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The Analysis News & Opinions

New year disqualification for wedding venue director

A director of an Exeter wedding venue firm has been disqualified for nine years after continuing to accept payments despite knowing the company was insolvent. Incorporated in October 2014, Mamhead

House And Castle Limited (MHAC) was a company that organised events, while also managing the wedding venue, Mamhead House. The venue, a former country house in rural Devon, had been the destination for high-profile celebrity weddings. Richard Stuart Fuller (56), of Crockham

Hill, Kent, was appointed a director in May 2015 but just over a year later, MHAC entered into creditors voluntary liquidation in November 2016 to shut down the company. Independent liquidators were appointed

to wind-up the company and reported to the Insolvency Service that MHAC had continued to accept deposits from customers after the point it was in trouble. Investigations discovered that in the

January before the company closed down, four creditors had obtained judgments against MHAC, followed by two further judgments in March 2016. The company, however, could not afford

to pay the judgments and Mr Fuller caused MHAC to enter into a payment agreement in order to clear the company’s debts. Further enquiries found that from October

2015, MHAC’s bank statements showed that items were being returned unpaid to the suppliers as there were insufficient funds available. During this time, Mr Fuller also issued cheques even though he knew the funds in MHAC’s account were insufficient to honour them. Although Mr Fuller knew MHAC could

not meet its debts and between February and September 2016 the company incurred losses, he caused MHAC to take deposits from customers and continued trading at the risk of the company’s creditors. Many

SMEs show uncertainty

UK small firms have raised concerns about weak economic growth, consumer demand, and high lending rates after the failed Brexit deal vote. Amid persistent political uncertainty, the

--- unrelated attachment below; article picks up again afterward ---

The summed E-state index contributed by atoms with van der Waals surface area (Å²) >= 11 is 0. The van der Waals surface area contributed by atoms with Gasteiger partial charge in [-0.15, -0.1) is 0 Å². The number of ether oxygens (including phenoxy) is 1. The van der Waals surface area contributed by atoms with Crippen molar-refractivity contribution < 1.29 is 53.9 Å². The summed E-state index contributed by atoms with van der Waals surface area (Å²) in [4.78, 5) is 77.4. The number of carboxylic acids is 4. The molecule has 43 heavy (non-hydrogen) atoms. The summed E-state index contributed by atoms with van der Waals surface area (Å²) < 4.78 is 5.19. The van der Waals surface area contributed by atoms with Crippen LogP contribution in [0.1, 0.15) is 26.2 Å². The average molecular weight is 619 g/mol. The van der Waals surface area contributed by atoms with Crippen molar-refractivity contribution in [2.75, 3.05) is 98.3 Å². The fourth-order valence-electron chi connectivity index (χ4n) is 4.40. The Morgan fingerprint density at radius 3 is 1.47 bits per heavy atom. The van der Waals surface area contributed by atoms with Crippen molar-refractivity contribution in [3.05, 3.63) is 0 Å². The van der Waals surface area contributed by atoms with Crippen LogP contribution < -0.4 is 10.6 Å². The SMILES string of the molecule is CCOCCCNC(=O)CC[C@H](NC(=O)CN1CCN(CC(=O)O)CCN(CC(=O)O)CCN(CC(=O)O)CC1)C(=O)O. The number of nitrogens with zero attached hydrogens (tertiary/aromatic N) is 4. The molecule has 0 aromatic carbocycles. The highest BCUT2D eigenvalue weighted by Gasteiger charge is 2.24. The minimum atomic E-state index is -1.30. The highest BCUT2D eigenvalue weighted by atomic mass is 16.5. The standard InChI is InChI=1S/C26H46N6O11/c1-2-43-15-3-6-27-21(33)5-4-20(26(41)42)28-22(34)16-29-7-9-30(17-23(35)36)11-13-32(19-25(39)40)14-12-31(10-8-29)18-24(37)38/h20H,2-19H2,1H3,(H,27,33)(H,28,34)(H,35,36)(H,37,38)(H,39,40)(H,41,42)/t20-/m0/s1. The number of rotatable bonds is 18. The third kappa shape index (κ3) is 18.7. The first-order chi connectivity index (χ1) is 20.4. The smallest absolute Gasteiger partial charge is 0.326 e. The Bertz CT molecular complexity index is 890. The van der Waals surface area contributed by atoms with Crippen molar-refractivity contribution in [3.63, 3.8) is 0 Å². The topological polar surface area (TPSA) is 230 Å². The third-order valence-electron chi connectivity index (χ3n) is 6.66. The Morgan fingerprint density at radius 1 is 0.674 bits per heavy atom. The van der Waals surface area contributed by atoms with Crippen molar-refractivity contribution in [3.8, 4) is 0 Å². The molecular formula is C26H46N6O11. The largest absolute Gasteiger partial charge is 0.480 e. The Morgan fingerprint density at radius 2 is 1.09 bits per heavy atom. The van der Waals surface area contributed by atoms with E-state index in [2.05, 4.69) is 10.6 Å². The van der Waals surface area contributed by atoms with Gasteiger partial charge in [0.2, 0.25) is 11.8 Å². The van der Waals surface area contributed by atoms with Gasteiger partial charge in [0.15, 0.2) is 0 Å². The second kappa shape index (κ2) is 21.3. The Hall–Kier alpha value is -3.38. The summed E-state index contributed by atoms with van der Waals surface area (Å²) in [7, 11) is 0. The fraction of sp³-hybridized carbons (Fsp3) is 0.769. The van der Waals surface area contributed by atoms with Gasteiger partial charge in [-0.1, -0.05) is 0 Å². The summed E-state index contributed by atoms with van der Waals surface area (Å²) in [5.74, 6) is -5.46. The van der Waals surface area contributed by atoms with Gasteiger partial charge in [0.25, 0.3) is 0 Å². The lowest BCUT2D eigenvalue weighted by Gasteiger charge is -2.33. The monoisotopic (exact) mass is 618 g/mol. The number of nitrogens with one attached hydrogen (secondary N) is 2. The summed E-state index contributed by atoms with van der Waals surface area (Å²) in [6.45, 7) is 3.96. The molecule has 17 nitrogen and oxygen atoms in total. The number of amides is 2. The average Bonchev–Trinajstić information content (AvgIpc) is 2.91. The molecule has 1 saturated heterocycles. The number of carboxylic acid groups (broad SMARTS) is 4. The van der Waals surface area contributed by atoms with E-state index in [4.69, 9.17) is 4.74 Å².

Federation of Small Businesses (FSB) Small Business Index found that the domestic economy was flagged more often as a growth constraint by small businesses than any other common barrier to expansion. Close to six in 10 (58%) say it is a significant barrier to growth, up from 55% at this time last year. Access to appropriately skilled staff (36%),

February 2019

lack of consumer demand (29%) and labour costs (21%) are also frequently flagged as primary barriers to growth. The index’s headline measure of UK

small business confidence has fallen to -9.9, the lowest level since the wake of the financial crash in 2011. Two thirds (67%) of small firms do not expect their performance to improve this quarter. Small businesses in the accommodation

and food services (-48%), retail (-44%), and manufacturing (-16%) sectors report some of the lowest SBI readings.

of these creditors were customers who had contracted the company to organise an event for them. At liquidation, customers were owed just

under £295,000 but only approximately £205,000 was paid after the company was made insolvent. On 11 December 2018, the Secretary of

State accepted a disqualification undertaking from Richard Stuart Fuller, after he admitted putting customers at unreasonable risk of loss by continuing to accept deposits after January 2016 when he knew that the company was insolvent. Effective from 1 January 2019, he is

banned for nine years from directly or indirectly becoming involved, without the permission of the court, in the promotion, formation or management of a company. Dave Elliott, chief examiner for the

Insolvency Service, said: “Richard Fuller was fully aware the company was struggling to pay its debts and could not afford to continue trading. But this did not deter him from taking new deposits from customers, even though their money was at risk. “This ban should serve as a warning to

other directors tempted to abuse clients and neglect their duties that they could be investigated and lose the privilege of limited liability trading.”


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